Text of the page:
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Eighteen months of tough negotiations, twice extended, have yielded a framework agreement to cap Iran’s nuclear program. Final details remain to be worked out by a June 30 deadline, but what is available is encouraging. If this deal succeeds, it will remove a source of great instability in the Middle East and could facilitate Iran’s building of a new relationship with the rest of the world. Opponents remain unconvinced and skepticism is a good thing. Nevertheless, they have yet to articulate an alternative policy that makes sense. That remains the bottom line for any deal.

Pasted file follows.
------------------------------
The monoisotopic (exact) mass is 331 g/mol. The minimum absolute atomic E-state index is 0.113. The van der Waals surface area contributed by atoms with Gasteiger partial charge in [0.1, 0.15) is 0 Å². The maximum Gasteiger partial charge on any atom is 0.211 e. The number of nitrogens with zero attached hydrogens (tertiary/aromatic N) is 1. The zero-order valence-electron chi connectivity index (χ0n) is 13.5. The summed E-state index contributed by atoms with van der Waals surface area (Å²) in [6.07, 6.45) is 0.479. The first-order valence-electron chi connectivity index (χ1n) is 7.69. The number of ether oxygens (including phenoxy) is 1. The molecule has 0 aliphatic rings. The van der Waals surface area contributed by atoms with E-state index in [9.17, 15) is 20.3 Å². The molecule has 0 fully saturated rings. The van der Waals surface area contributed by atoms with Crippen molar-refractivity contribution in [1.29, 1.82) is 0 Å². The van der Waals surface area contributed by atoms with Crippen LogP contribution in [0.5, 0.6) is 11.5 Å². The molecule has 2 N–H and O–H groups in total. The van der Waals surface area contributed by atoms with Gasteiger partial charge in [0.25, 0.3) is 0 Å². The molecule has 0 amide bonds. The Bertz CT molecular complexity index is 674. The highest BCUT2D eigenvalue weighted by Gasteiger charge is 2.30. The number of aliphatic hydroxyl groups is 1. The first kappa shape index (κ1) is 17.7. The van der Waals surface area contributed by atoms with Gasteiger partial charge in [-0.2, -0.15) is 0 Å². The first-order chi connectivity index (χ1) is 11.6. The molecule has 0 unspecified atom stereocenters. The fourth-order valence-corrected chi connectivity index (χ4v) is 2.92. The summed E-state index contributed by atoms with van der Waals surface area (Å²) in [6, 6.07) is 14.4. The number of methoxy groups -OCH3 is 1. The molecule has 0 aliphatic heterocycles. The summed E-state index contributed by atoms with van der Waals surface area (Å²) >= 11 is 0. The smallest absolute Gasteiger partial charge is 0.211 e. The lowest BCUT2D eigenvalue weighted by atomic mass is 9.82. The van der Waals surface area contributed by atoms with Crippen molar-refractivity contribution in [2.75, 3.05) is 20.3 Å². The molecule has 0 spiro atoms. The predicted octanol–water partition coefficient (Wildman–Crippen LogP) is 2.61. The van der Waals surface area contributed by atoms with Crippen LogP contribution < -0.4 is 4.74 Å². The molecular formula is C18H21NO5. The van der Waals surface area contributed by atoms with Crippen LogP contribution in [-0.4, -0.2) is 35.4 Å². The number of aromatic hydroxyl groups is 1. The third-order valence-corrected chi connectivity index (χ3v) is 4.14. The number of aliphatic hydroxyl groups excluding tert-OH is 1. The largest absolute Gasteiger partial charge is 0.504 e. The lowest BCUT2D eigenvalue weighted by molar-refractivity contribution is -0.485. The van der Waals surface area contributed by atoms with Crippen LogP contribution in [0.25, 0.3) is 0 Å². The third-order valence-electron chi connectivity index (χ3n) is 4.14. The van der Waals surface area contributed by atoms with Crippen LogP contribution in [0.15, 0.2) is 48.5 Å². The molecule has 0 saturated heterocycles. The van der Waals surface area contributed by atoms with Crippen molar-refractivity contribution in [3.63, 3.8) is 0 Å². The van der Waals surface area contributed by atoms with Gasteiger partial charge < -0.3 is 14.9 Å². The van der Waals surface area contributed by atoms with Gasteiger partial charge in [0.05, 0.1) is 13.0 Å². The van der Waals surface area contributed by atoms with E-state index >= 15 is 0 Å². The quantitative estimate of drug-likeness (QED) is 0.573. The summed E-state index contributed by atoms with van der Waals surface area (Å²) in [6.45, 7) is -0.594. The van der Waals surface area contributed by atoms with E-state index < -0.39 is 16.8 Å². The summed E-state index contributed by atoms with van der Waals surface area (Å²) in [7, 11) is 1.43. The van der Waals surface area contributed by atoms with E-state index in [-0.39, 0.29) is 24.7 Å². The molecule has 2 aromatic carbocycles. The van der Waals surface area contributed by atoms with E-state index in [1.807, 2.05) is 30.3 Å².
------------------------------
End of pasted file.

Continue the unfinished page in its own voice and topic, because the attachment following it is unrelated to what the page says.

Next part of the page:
The agreement reached after eight days of talks in Lausanne, Switzerland, obliges Tehran to cut by two-thirds its supply of centrifuges, and keep only its earliest-generation centrifuges. Iran will enrich uranium to just 3.67 percent, a level far below that necessary to make a nuclear weapon, and will reduce its stockpile of enriched uranium by 97 percent. The core of the reactor at Arak, which could produce plutonium (another pathway to a bomb), will be dismantled and replaced and the spent fuel will be shipped out of the country.

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